SPARTANBURG, S.C. – Vivian Leva spent the summer doing what comes naturally.
Leva, a Wofford College sophomore from Lexington, Va., traveled the country touring with The Onlies, a band based in Seattle, Wash. The four-piece group plays original and traditional fiddle-driven music with Celtic, old-time American and Canadian roots. Leva sang and played guitar as the group hopped from music festivals to radio appearances to music camps.
“I had never done that much work for my music before. We had to book everything ourselves, contacting venues and really selling ourselves,” Leva says. “We would drive for 10 hours at a time some days. It was a lot of time spent with the same people.”
Even with the long days and close quarters, Leva appreciates the opportunity to focus on her music and see parts of the country she's never seen before, including Big Sur, Calif., a remote coastal area with limited access points.
“I saw the beauty of the country in a short period of time,” she says. “I also saw the kindness and generosity of people across the country. We never had to stay at a hotel or an Airbnb. Through mutual friends, we always found someone willing to host us.”
Leva is familiar with close-knit musical communities. Her parents often played as a duo when she was a child, with her mother singing and playing guitar and her father doing the same and adding fiddle and banjo as well. She has played with her family and friends since she was 13, and she has attended the same music festival in Cliff Top, W.V., each year since she was born.
She and The Onlies even won a competition at the festival, the Appalachian String Band Music Festival, over the summer. With more than 50 bands competing, Leva and the Onlies placed in a five-way tie for first place and competed in a series of playoffs before being named the best traditional band.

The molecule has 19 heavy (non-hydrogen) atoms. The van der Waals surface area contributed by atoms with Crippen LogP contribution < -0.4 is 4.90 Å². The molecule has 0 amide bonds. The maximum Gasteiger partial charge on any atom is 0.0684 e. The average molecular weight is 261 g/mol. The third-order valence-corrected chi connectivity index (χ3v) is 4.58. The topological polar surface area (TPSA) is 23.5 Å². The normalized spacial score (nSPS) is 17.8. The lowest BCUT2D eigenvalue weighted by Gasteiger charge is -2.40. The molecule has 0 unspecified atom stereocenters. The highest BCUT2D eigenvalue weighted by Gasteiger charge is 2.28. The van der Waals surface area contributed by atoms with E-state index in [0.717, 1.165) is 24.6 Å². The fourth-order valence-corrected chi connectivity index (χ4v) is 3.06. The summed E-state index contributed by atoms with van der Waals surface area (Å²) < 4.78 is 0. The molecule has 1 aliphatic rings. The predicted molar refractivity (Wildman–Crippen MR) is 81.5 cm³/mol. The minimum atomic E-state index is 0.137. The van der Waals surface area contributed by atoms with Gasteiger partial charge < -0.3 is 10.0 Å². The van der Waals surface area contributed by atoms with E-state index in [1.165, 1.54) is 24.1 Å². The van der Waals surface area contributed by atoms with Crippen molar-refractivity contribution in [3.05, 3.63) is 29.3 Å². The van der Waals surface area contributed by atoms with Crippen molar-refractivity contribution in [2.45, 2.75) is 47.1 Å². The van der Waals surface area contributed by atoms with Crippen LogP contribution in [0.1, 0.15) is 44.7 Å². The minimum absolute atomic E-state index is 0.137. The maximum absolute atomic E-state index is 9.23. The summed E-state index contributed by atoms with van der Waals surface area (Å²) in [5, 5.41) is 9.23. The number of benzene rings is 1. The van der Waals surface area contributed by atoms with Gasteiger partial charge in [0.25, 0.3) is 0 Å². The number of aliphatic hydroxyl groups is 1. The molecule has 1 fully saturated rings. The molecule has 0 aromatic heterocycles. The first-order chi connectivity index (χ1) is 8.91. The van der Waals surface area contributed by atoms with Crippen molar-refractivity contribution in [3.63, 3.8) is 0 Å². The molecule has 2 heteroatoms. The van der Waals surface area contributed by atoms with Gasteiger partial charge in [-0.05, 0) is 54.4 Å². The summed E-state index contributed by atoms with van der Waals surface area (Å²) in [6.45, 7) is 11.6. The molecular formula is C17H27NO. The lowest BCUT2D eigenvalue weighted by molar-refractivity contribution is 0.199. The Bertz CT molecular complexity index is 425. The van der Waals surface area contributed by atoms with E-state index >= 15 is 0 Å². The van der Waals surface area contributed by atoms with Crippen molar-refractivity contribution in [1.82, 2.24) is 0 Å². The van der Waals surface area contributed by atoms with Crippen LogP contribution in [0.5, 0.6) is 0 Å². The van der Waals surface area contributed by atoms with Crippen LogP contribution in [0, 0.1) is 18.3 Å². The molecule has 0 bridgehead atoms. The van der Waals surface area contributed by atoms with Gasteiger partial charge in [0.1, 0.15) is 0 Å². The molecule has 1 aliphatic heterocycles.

“The competition was intense, and we played among musicians and bands I respect and admire. I’ve watched this competition my whole life, so winning it was honestly a highlight,” she says.
In addition to touring, Leva also recorded her first full-length album over the summer.
“We ate and slept at the studio so it was 10- to 12-hour days of recording,” she says. "There was a lot of experimenting musically, and the album developed in interesting and unexpected ways.”
The album features songs Leva has been compiling since high school, but many were written since she started college. All are original, except for an expansion on a traditional ballad. Leva says there is no definitive genre for the music, but that it is inspired by classic honky-tonk, country and traditional old-time, a long-lasting genre whose roots can be seen in most other musical genres.
“I’ve felt ‘grown up’ for a long time, but this was the first time I got to see what it would be like if I fully did music," she says. "I became more independent and decisive, and it’s made me more confident in myself.”
The album, currently untitled, is in the final stages of production with mixing and engineering.
“I know now that I want to pursue music as a career,” Leva says. “It’s the thing I like doing the most – creating and sharing music.”
By Kelsey Aylor, Wofford Class of 2018